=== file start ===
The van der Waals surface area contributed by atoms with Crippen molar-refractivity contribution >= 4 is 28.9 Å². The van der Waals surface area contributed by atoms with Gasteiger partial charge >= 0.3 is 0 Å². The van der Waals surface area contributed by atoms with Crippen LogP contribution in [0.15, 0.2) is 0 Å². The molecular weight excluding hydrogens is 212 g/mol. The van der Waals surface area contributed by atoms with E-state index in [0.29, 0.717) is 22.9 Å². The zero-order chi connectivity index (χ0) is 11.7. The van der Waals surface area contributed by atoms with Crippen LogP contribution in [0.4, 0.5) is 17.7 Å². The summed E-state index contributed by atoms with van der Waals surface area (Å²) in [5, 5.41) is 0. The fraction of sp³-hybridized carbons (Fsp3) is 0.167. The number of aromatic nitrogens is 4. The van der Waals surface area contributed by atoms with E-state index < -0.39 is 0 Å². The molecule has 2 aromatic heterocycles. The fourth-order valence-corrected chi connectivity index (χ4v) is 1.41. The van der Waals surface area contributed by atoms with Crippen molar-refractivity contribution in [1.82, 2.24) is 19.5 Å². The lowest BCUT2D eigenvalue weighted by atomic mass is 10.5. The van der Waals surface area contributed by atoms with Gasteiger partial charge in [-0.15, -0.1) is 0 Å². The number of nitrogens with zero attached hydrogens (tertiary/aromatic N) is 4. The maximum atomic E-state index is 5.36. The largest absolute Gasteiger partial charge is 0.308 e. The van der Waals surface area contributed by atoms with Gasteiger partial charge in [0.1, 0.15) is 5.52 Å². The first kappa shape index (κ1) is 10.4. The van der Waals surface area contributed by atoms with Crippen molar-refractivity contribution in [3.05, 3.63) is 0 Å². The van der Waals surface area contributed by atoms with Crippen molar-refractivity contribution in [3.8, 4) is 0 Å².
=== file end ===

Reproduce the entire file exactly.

The van der Waals surface area contributed by atoms with Crippen molar-refractivity contribution >= 4 is 28.9 Å². The van der Waals surface area contributed by atoms with Gasteiger partial charge >= 0.3 is 0 Å². The van der Waals surface area contributed by atoms with Crippen LogP contribution in [0.15, 0.2) is 0 Å². The molecular weight excluding hydrogens is 212 g/mol. The van der Waals surface area contributed by atoms with E-state index in [0.29, 0.717) is 22.9 Å². The zero-order chi connectivity index (χ0) is 11.7. The van der Waals surface area contributed by atoms with Crippen LogP contribution in [0.4, 0.5) is 17.7 Å². The summed E-state index contributed by atoms with van der Waals surface area (Å²) in [5, 5.41) is 0. The fraction of sp³-hybridized carbons (Fsp3) is 0.167. The number of aromatic nitrogens is 4. The van der Waals surface area contributed by atoms with E-state index < -0.39 is 0 Å². The molecule has 2 aromatic heterocycles. The fourth-order valence-corrected chi connectivity index (χ4v) is 1.41. The van der Waals surface area contributed by atoms with Crippen molar-refractivity contribution in [1.82, 2.24) is 19.5 Å². The lowest BCUT2D eigenvalue weighted by atomic mass is 10.5. The van der Waals surface area contributed by atoms with Gasteiger partial charge in [-0.15, -0.1) is 0 Å². The number of nitrogens with zero attached hydrogens (tertiary/aromatic N) is 4. The maximum atomic E-state index is 5.36. The largest absolute Gasteiger partial charge is 0.308 e. The van der Waals surface area contributed by atoms with Gasteiger partial charge in [0.1, 0.15) is 5.52 Å². The first kappa shape index (κ1) is 10.4. The van der Waals surface area contributed by atoms with Crippen molar-refractivity contribution in [3.05, 3.63) is 0 Å². The van der Waals surface area contributed by atoms with Crippen molar-refractivity contribution in [3.8, 4) is 0 Å².